Brother Vellies’ Aurora James on fashion in the Time’s Up era and how she built her brand
“Nothing beautiful comes from abusing people of color in factories,” James said in a recent interview. “Nothing beautiful comes from casting a few models of color in your campaign and then thinking you’ve done your part. That’s actually horrific.”
Every level of James’ business aims to be consciously good. With a constant eye on sustainability, Brother Vellies makes sure to help sustain artisanal jobs in South Africa, Ethiopia, Morocco and other places where certain traditional crafts are on the brink of disappearing by working with local artisans and giving them fair wages and skills training. The company also uses highly sustainable products, from its leather to its fabrics, and has a personal relationship with the farmers who supply their materials. These are just a few of the many other business practices Brother Vellies follows, which are rare to find in the fashion industry.
“There’s so many fashion brands out there already, and the people behind the products are the nameless faceless ones, and they’re not treated so wonderfully either,” James said. “This is about telling cultural stories and happy stories about Africa, which is something that I wasn’t really exposed to. Africa was pretty much just The Lion King and World Vision commercials for me growing up. When I started traveling there, I saw there were a lot of people there who were very happy and I wanted to share that.”
James has created one of the most conscious brands fashion has. But five years ago, James didn’t see it coming at all.
For years James worked in different areas of fashion, with models and fashion show production. Eventually she got burned out and veered into working with plants in Los Angeles, ending up at a school garden initiative where she focused on the foods going into local schools.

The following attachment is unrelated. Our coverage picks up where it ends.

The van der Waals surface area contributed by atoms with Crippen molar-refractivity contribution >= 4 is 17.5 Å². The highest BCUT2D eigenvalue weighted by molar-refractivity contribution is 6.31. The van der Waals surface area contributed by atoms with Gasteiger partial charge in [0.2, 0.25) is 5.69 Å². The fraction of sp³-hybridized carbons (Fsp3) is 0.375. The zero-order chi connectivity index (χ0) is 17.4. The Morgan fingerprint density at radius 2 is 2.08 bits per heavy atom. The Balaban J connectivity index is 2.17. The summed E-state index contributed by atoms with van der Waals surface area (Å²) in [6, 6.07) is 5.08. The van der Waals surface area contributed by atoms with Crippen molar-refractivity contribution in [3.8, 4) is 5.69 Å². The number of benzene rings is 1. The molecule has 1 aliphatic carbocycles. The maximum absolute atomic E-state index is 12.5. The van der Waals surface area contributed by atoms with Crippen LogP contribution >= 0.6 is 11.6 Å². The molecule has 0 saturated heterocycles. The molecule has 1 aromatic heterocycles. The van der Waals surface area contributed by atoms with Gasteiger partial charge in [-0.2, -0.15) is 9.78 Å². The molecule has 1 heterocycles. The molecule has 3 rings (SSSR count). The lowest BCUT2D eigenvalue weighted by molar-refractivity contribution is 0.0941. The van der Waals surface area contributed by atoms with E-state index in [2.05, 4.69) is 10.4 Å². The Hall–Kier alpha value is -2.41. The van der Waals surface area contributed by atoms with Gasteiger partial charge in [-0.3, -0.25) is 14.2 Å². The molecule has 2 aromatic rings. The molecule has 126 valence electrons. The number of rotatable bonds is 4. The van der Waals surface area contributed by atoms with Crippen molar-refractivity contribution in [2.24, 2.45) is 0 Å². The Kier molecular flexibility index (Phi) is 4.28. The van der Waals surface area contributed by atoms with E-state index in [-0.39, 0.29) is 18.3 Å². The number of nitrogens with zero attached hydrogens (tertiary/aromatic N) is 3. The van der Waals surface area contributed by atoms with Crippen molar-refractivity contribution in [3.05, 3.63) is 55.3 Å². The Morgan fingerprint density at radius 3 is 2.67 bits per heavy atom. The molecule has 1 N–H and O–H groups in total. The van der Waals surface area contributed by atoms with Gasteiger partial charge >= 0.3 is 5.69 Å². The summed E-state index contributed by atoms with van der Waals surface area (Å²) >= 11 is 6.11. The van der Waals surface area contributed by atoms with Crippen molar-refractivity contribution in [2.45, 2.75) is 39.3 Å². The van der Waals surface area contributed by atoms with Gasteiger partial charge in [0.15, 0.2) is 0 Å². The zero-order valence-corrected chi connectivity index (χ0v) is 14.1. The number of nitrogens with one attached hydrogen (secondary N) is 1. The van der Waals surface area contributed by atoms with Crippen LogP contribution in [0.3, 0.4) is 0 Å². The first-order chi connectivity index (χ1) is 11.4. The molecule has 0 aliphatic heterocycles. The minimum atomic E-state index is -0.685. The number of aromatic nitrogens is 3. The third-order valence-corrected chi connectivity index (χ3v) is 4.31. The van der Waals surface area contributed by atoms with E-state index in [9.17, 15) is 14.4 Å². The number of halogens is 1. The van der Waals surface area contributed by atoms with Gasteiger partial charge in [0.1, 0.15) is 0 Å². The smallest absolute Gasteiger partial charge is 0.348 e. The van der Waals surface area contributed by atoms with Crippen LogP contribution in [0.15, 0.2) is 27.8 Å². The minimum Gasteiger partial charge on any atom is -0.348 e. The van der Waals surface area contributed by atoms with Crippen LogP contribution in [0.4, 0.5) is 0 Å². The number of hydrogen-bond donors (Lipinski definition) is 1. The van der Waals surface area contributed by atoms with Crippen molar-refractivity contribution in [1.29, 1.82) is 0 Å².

The idea for a fashion brand came unexpectedly to James when she went to Africa and was struck by a group of artisans that would eventually change her life. She saw them making vellies, which are traditional flat African walking shoes, loved them, bought a bunch and started giving them to friends.
“I wasn’t thinking of a fashion brand,” James admitted. “These skill sets are dying out because there hasn’t been a market for them, so I thought that maybe if I take some of this back from some of my friends, this will save these crafts.”
James saw a demand, and started working with the artisans directly in tweaking the design of the shoes a bit, adding different fabrics and patterns, to make them even more alluring. That’s how Brother Vellies, which now makes plenty more than just vellies, was born.
“The name itself came from this idea of brotherhood of cultural apparel and shoes,” James explained. “You’re able to identify different people based on their traditional apparel.”
With shoes that can be anything from sparkly boots to feather pumps to a relaxed sandal, and bags that Beyoncé now favors, James often begins her design process with the artisans themselves, and often finds inspiration from their traditional crafts.
“We use a lot of woven fabric which is created by women in Burkina Faso,” James said. “They needed an outlet for their work and their fabric, which I think is beautiful. The Burkina sandal is now our number one selling sandal. I designed that shoe based around that fabric.”